Achieving Greatness

I co-teach a 7th grade (very soon to be 8th grade) girls Bible Study on Sunday morning.  Man, these are some smart girls.  They teach me something every week.  Today we studied the lesson Jesus taught James and John about greatness (Mark 10).  Basically, these two Christ followers were negotiating for the #2 & #3 spots in Jesus’ chain of command when as they still imagined he would assume his earthly throne.

Jesus’ response is to remind them that in their Roman world, leaders lorded their authority over their followers in a mighty way.  He emphatically tells James and John that among his followers, greatness and leadership shouldn’t look anything like that.  We all know this by now . . . if you want to be first, you have to be last.  We must be a servant of ALL.  Makes a great Sunday School lesson.  Nice and clean.

I asked the girls to think about their world, their families, school, etc.  and list what “their world’s greatness” looks like today and then contrast that with what Christ’s greatness would look like.  What does it look like as a 7th grade girl?  What does it look like as a 41 year old woman?   What should it look like in the church?  What should it look like as Christian leaders living in the world? (Can’t help but think about the interesting play of the Church & Politics here. . .) Should’ve been a fairly simple exercise.  It really wasn’t.  When I asked them to think of specific people they know who live out this list on a regular basis, it got even tougher.  (parents & grandparents you all were mentioned!)

It is still such a counter culture message that we just don’t get it, do we?  If it really were more than a passing intellectual exercise, we would be living in a completely different world.  Imagine what this world would be like if all those who follow Christ really lived it out. Wouldn’t The Church be the most amazing thing to be apart of?  What if the corporate body of Christ and all the individuals who profess Him really considered the interests of others before they considered their own?   Considered that there are children dying of curable illnesses, people dying for lack of drinkable water, children who don’t have anyone to to keep them safe and provide for their needs, considered that there are billions who will go to sleep tonight without knowing they are dearly loved by their creator.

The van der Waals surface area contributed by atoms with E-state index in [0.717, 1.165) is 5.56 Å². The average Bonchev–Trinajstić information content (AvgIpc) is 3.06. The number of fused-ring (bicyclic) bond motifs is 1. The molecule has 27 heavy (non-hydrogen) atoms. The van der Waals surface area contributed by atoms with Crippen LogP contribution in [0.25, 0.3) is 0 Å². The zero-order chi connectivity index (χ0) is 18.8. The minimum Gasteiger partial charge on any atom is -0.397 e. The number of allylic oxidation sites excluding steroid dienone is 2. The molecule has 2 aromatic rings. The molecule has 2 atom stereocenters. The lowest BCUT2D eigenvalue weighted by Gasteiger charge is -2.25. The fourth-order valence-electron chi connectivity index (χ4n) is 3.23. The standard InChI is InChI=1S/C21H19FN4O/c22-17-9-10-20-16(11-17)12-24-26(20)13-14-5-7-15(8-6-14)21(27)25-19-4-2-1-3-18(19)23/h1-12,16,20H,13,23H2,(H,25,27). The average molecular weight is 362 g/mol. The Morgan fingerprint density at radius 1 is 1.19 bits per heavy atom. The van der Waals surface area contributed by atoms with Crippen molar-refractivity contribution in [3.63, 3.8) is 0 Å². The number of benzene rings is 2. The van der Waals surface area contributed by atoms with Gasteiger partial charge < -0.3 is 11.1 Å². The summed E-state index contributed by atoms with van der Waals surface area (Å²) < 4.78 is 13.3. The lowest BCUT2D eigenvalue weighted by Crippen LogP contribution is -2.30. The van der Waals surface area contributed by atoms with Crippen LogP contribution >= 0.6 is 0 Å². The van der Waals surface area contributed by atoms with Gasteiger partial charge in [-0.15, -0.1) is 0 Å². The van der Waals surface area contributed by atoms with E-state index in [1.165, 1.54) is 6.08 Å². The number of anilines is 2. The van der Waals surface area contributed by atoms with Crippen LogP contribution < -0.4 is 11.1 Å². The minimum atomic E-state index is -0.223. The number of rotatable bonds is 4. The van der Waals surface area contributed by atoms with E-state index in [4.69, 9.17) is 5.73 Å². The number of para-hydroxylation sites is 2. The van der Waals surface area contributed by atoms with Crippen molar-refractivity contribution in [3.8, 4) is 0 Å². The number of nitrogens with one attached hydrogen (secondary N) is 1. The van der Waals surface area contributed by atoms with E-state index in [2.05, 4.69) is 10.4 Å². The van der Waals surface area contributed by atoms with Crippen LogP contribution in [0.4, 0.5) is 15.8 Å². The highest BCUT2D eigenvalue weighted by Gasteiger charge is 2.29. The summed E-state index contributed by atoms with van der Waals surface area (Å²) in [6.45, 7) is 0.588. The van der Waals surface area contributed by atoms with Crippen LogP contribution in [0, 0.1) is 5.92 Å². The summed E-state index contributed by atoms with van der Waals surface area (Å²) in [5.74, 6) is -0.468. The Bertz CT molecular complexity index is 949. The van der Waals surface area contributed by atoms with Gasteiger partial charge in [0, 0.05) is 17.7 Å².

It can’t be a coincidence that Jesus’ response to James and John’s question wasn’t just about humility and service but it was also about suffering.  He knew they didn’t really understand what his kind of ‘throne’ would cost Him.  He knew they didn’t have the faith in that moment to choose the road He was walking down.  He also knew that eventually they would have that understanding and faith and eventually they would suffer themselves for His sake.

I wonder, what are the areas in my life where I should be considering the needs of others before I consider my own?  In what areas of my life do I feel the pain of the consequence of putting other’s needs before mine?  I don’t think giving my old clothes that I’m not going to wear counts.  I don’t think giving extra money that would just go to Starbucks counts.  I think he’s calling us to make choices that have real impact.  We should feel that, shouldn’t we?  Seems to me that the world needs to feel it . . .

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One Response to Achieving Greatness

  1. bdentzy says:

    I couldn’t agree with you more. And, it would seem, that research actually bears this out statistically. I was writing something similar a couple of days ago on

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